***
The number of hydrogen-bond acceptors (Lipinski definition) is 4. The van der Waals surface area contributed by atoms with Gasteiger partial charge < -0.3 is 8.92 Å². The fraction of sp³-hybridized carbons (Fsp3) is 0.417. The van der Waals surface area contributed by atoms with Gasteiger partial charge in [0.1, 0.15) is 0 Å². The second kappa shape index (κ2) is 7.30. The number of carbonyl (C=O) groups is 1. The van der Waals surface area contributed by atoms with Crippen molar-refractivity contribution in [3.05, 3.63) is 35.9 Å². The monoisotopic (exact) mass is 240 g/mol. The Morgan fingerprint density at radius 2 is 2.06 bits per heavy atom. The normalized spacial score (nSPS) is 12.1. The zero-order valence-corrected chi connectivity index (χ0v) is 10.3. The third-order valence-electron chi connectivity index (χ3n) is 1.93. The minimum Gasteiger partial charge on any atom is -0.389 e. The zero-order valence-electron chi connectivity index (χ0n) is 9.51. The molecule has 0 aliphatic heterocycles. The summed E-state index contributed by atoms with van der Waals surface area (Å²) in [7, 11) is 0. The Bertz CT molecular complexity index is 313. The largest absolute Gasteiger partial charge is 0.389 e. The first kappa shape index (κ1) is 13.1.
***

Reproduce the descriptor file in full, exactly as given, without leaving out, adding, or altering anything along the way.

The number of hydrogen-bond acceptors (Lipinski definition) is 4. The van der Waals surface area contributed by atoms with Gasteiger partial charge < -0.3 is 8.92 Å². The fraction of sp³-hybridized carbons (Fsp3) is 0.417. The van der Waals surface area contributed by atoms with Gasteiger partial charge in [0.1, 0.15) is 0 Å². The second kappa shape index (κ2) is 7.30. The number of carbonyl (C=O) groups is 1. The van der Waals surface area contributed by atoms with Crippen molar-refractivity contribution in [3.05, 3.63) is 35.9 Å². The monoisotopic (exact) mass is 240 g/mol. The Morgan fingerprint density at radius 2 is 2.06 bits per heavy atom. The normalized spacial score (nSPS) is 12.1. The zero-order valence-corrected chi connectivity index (χ0v) is 10.3. The third-order valence-electron chi connectivity index (χ3n) is 1.93. The minimum Gasteiger partial charge on any atom is -0.389 e. The zero-order valence-electron chi connectivity index (χ0n) is 9.51. The molecule has 0 aliphatic heterocycles. The summed E-state index contributed by atoms with van der Waals surface area (Å²) in [7, 11) is 0. The Bertz CT molecular complexity index is 313. The largest absolute Gasteiger partial charge is 0.389 e. The first kappa shape index (κ1) is 13.1.